“They were all very nice and ‘I'm so glad you're home' and ‘We appreciate your service' and everything, but that's kind of where I leave it,” she said. “I don't really want to delve into it because they can't understand it.”
There are other remnants of Iraq and Afghanistan that many soldiers bring home with them, an edginess that takes time to dissipate.
“It's hard to adjust back,” said Staff Sgt. Wesley Martz of the Ohio Army National Guard. “Your sense of awareness is a lot higher. … You can't trust anybody over there.”
Those anxieties don't vaporize when a soldier sets foot on American soil. There's no on-off switch.
“People would tell me more about it than I would [notice],” said Sergeant Martz, 28, who ended up marrying a friend who stayed in touch with him during the year he spent stationed in Kuwait in 2008. “It took me about a month to be able to relax and be comfortable in a crowd, like at the mall. It was hard to be around a lot of people and feel 100 percent comfortable.”
At restaurants, the Perrysburg Township resident always faces toward the front now. For the first 30 days home, he made sure that he never went anywhere alone, that he had a close friend or family member nearby.
Everyone lives with something different, but it's not always what you would expect. Spec. Brandon Brown of the Ohio Army National Guard took part in firefights in Iraq as a gunner and driver protecting convoys in 2008. It's not the fact of being in battle that lingers with him, though.
“It's that state of mind that you're in. You're always in that state of alert and that aggression because you don't want to be sitting in the gunner's turret with a smile on your face,” he said. “That sticks with you. That sticks with you for a while.”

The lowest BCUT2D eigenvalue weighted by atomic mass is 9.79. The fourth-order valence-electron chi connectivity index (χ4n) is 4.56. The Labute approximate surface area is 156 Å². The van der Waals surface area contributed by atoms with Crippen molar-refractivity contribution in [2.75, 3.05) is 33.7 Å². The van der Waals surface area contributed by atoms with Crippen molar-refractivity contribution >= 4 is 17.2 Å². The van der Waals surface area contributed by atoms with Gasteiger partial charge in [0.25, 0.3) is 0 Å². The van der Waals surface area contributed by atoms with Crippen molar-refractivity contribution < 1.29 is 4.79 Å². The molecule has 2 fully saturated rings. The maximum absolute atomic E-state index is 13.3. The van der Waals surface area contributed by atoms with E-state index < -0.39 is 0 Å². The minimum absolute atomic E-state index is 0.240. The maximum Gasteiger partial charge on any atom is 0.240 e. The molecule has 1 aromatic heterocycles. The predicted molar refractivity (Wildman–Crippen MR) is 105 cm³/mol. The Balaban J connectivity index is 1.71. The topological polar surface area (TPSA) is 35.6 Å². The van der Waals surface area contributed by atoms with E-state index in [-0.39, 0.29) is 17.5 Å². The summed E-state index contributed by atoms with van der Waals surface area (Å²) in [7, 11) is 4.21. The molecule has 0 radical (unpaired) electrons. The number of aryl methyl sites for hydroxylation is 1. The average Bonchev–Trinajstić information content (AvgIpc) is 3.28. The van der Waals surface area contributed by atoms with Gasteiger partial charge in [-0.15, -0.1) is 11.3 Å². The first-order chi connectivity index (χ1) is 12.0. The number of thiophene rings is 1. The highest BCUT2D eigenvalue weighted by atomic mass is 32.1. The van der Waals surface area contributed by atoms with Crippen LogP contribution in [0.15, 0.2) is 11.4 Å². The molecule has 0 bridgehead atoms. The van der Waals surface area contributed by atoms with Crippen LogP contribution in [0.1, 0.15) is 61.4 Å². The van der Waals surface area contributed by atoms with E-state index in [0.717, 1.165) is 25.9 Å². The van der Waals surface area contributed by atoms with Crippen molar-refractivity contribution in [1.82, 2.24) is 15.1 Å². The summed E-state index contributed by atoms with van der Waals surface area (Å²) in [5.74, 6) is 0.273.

The 27-year-old, who has the words “Lord have mercy on my Enemies for I will not” tattooed on his arm, had the job of clearing the path for convoys. If others didn't get out of the way, he made them. Here in the United States, things don't work that way, and he finds himself infuriated by red lights and other drivers. Even roadside trash can get his heart rate going now.
“Sometimes if I'm driving down the expressway and you'll just see a box sitting on the side of the expressway, I watch it as I pass by it,” he said. “Because when you're over there they'll bury IEDs under anything, and you just, you pay attention a lot more to that stuff.”
That's natural, said Ms. Demers, the San Jose State professor whose son deployed three times to Iraq with the Army.
“It's part of survival when they're in theater,” she said. “It's overreacting in our world; it's survival in the military world.”
At least Specialist Brown, who said his back was injured as a result of all of the heavy equipment he wore and carried, was able to find some good in all of this.
The Perrysburg Township man found that the experience strengthened his relationship with his wife, Brooke. The two eloped just before he went abroad and had a proper ceremony upon his return. In between, they communicated constantly.
“I would put him on my speakerphone and just carry him around with me so that he could hear normal sounds,” she said. “It calmed him down more. … I would watch TV with my family. I would get ready, do my hair.
“Even though we were on the phone all the time, it wasn't enough,” she continued. “It makes me appreciate him being here more.”
That word — “appreciate” — hangs in the air. It's one that comes up almost as often as “adjustments” among some returning veterans. They appreciate the freedoms they have back home, the respite from temperatures soaring above 130 degrees, the value of family and friends.
For Sergeant Cahill, serving in Iraq had its costs, but in the end he believes it made him a better man.
Sitting in fatigues in a room at the National Guard's Walbridge Armory, where he ensures that troops for future deployments are fully trained, he described how it's made him a much more satisfied person.
“[Before,] my life was supposed to be bigger and better,” he said. “And now I'm just happy to be alive. I take wonderment at trees. I can't get enough of trees.”
As he got up to leave, he noticed a butterfly on the floor. He picked it up and helped it out the window, watching as it fluttered away into a clear blue sky.
Contact Ryan E. Smith at:firstname.lastname@example.org or 419-724-6103